Australia Stands By To Assist Indonesia In Fight Against Haze
October 23, 2015 – Australia is ready to further assist Indonesia in its massive effort to fight fires sending hazardous haze across South-East Asia, Foreign Minister Julie Bishop has said.
Speaking from Padang, near the epicentre of the fires blanketing South-East Asia at the Indian Ocean Rim Association Ministerial meeting, Ms Bishop said: “Clearly, Indonesia has a challenge in front of it.”
Padang is currently blanketed in a thick haze from illegal forest fires burning in Sumatra.
“They have asked for Australia’s support and we did provide firefighting equipment in the form of a lead plane and a Hercules that was here for a week, carried out about 22 runs and dropped about 300,000 litres of water over some of the forest fires,” she said.
“We have made it clear to the Indonesians that we also face a challenging time as we go into the bushfire season in Australia … so we will assess any request made of us, but most certainly in the context of our capacity to assist.
“We stand ready to assist Indonesia, it’s a regional challenge, and I know that other countries in the region are helping Indonesia fight this environmental challenge.”
Concern over the fires which have seen smoke spread as far south as Thailand will undoubtedly be raised by ministers at the meeting, along with defence cooperation, maritime safety and illegal fishing.
It is the only gathering that takes in most Indian Ocean rim nations.
During the day, Ms Bishop will have several side bilateral meetings including with her Indian and Bangladeshi counterparts.
She will also have a one on one meeting with Indonesian foreign minister Retno Masudi.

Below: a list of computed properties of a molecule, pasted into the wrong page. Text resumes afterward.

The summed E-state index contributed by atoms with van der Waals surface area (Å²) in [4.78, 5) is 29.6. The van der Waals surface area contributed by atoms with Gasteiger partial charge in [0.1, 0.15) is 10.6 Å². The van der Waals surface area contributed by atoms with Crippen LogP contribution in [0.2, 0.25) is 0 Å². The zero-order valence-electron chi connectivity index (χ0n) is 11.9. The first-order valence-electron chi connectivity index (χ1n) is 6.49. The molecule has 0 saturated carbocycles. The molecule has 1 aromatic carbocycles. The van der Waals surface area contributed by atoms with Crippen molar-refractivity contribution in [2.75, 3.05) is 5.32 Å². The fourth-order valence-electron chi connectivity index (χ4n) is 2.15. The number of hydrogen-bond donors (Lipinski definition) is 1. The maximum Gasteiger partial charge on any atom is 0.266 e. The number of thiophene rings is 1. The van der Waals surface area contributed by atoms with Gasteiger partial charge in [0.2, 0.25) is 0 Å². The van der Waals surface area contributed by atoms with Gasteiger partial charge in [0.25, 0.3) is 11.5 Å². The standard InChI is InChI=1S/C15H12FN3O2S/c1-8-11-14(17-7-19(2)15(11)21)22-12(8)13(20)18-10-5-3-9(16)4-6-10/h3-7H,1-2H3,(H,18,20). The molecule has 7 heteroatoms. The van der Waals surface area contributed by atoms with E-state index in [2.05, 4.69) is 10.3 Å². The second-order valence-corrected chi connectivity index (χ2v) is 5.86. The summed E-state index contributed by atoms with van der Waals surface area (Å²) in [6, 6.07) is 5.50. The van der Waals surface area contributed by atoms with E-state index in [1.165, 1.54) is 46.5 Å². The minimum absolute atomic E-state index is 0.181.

“We also have a good understanding of what we can do together on countering violent extremism, the issue of foreign terrorist fighters,” Ms Bishop said.
“Most recently I met with Marsudi in New York and we discussed the role Indonesia could play in a bridge in being a moderate Islamic nation, a bridge to other Islamic nations, and I’ll explore some of those ideas that she raised at that time.”
The pair met for the first time after the execution of the two Australian drug smugglers in April, in what Ms Bishop described at the time as a very candid encounter.
Australia withdrew its ambassador to Indonesia, Paul Grigson, in April this year to protest against the executions, and formal ministerial engagements between the nations stopped for months before beginning again in August.
“I have met foreign minister Marsudi on numerous occasions since then,” Ms Bishop said, in response to reporters’ questions about tensions following the executions.
“This will be my fourth meeting with her since August. We are focusing on matters where we can cooperate and collaborate, and there are so many areas of common interest and that is what we will be focusing on.”
The Indonesia government said it was a sign of the strengthening relationship that Australia had now arranged for a ministerial visit to Indonesia once a month.